3 Smart Bidding Strategies To Help You Get the Most Out of Your Google Ads

Now that we’ve officially settled into the new year, it’s important to reiterate that among the most effective ways to promote your business are Google Ads. Not only do Google Ads increase your brand visibility, but they also make it easier for you to sell your services and products while generating more traffic to your website.

The thing about Google Ads, though, is that setting up (and running) a Google Ads campaign isn’t easy – in fact, it’s pretty beginner-unfriendly and time-consuming. And yet, statistically speaking, no platform does what Google Ads can do when it comes to audience engagement and outreach. Therefore, it will be beneficial to learn about and adopt some smart bidding strategies that can help you get the most out of your Google Ads.

To that end, let’s check out a few different bidding strategies you can put behind your Google Ads campaigns, how these strategies can maximize the results of your Google Ads, and the biggest benefits of each strategy.

Smart bidding in Google Ads: what does it mean, anyway?

Before we cover the bidding strategies that can get the most out of your Google Ads, let’s define what smart bidding means. Basically, it lets Google Ads optimize your bids for you. That doesn’t mean that Google replaces you when you leverage smart bidding, but it does let you free up time otherwise spent on keeping track of the when, how, and how much when bidding on keywords.

The bidding market is simply too big – and changing too rapidly – for any one person to keep constant tabs on it. There are more than 5.5 billion searches that Google handles every day, and most of those searches are subject to behind-the-scenes auctions that determine which ads display based on certain searches, all in a particular order.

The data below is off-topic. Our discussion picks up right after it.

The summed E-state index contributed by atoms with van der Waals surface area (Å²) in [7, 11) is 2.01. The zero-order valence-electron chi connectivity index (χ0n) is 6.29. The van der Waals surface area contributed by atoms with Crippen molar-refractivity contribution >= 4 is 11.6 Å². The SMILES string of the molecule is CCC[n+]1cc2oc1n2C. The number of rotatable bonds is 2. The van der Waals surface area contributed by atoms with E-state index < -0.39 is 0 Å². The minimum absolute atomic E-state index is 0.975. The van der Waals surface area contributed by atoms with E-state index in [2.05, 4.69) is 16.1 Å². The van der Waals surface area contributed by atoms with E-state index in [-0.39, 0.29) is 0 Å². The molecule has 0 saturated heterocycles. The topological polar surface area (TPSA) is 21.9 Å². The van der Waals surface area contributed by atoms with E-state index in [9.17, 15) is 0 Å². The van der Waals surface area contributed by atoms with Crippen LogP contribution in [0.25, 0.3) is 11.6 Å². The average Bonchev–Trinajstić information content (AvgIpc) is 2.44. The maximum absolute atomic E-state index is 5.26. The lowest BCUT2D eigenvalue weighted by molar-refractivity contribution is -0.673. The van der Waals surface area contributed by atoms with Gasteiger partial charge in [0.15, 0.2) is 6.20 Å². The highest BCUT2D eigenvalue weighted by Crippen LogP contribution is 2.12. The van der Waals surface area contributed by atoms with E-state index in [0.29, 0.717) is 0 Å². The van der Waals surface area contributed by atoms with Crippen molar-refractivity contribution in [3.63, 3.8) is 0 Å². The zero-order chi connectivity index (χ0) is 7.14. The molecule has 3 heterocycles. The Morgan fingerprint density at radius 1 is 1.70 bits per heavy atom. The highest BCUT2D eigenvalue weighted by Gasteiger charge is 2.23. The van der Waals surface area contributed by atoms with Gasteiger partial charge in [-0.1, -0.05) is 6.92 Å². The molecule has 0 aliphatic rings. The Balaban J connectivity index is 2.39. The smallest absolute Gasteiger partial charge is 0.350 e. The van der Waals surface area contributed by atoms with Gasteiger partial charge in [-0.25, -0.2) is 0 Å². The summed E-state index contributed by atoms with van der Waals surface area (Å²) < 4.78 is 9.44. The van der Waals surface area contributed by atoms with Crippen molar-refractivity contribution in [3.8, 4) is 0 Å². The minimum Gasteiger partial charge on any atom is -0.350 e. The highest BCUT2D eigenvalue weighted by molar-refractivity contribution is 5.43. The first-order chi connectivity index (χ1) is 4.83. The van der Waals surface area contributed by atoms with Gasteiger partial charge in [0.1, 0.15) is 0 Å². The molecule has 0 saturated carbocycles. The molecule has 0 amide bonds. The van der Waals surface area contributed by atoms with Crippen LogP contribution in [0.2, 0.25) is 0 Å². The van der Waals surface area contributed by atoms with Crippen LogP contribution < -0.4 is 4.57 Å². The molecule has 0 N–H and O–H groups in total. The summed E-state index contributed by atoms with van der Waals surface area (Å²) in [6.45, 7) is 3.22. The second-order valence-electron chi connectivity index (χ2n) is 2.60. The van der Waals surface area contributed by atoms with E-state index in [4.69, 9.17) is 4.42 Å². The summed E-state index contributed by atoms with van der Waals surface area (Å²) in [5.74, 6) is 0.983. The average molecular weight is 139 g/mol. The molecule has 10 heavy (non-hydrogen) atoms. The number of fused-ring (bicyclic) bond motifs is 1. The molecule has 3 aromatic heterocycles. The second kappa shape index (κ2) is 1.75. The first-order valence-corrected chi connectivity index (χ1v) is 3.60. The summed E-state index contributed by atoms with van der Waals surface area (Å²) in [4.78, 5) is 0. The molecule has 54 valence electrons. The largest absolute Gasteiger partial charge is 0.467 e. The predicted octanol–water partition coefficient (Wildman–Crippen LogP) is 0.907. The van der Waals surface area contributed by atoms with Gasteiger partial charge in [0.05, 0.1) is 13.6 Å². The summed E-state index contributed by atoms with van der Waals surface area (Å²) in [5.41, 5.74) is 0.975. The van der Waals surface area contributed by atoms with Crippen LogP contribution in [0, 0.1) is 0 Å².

That’s where smart bidding strategies come in: they’re a type of automated bidding strategy to generate more conversions and bring in more money, increasing your profits and cash flow. Smart bidding is your way of letting Google Ads know what your goals are (a greater number of conversions, a goal cost per conversion, more revenue, or a better ROAS), after which Google checks what it’s got on file for your current conversion data and then applies that data to the signals it gets from its auctions.

Types of smart bidding strategies

Now that you know what smart bidding in Google Ads is and why it’s important, let’s cover the best smart bidding strategies you can use to your advantage.

Maximize your conversions

The goal of this strategy is pretty straightforward: maximize your conversions and get the most out of your budget’s allocation toward said conversions. Your conversions, be they a form submission, a customer transaction, or a simple phone call, are something valuable that you want to track and, of course, maximize.

The bottom line here is simply generating the greatest possible number of conversions for your budget. This strategy can potentially become costly, so remember to keep an eye on your cost-per-click and how well your spending is staying inside your budget.

If you want to be extra vigilant about keeping conversion costs in a comfy range, you can define a CPA goal for your maximize conversions strategy (assuming you’ve got this feature available).

Target cost per acquisition

The purpose behind this strategy is to meet or surpass your cost-per-acquisition objective that’s tied to your daily budget. When it comes to this strategy, it’s important to determine what your cost-per-acquisition goal is for the strategy you’re pursuing.

In most cases, your target cost per acquisition goal will be similar to the 30-day average you’ve set for your Google Ads campaign. Even if this isn’t going to be your end-all-be-all CPA goal, you’ll want to use this as a starting point.

You’ll have lots of success by simply leveraging target cost per acquisition on a campaign-by-campaign basis, but you can take this one step further by creating a single tCPA bid strategy that you share between every single one of your campaigns. This makes the most sense when running campaigns with identical CPA objectives. That’s because you’ll be engaging with a bidding strategy that’s fortified with a lot of aggregate data from which Google’s algorithm can draw, subsequently endowing all of your campaigns with some much-needed experience.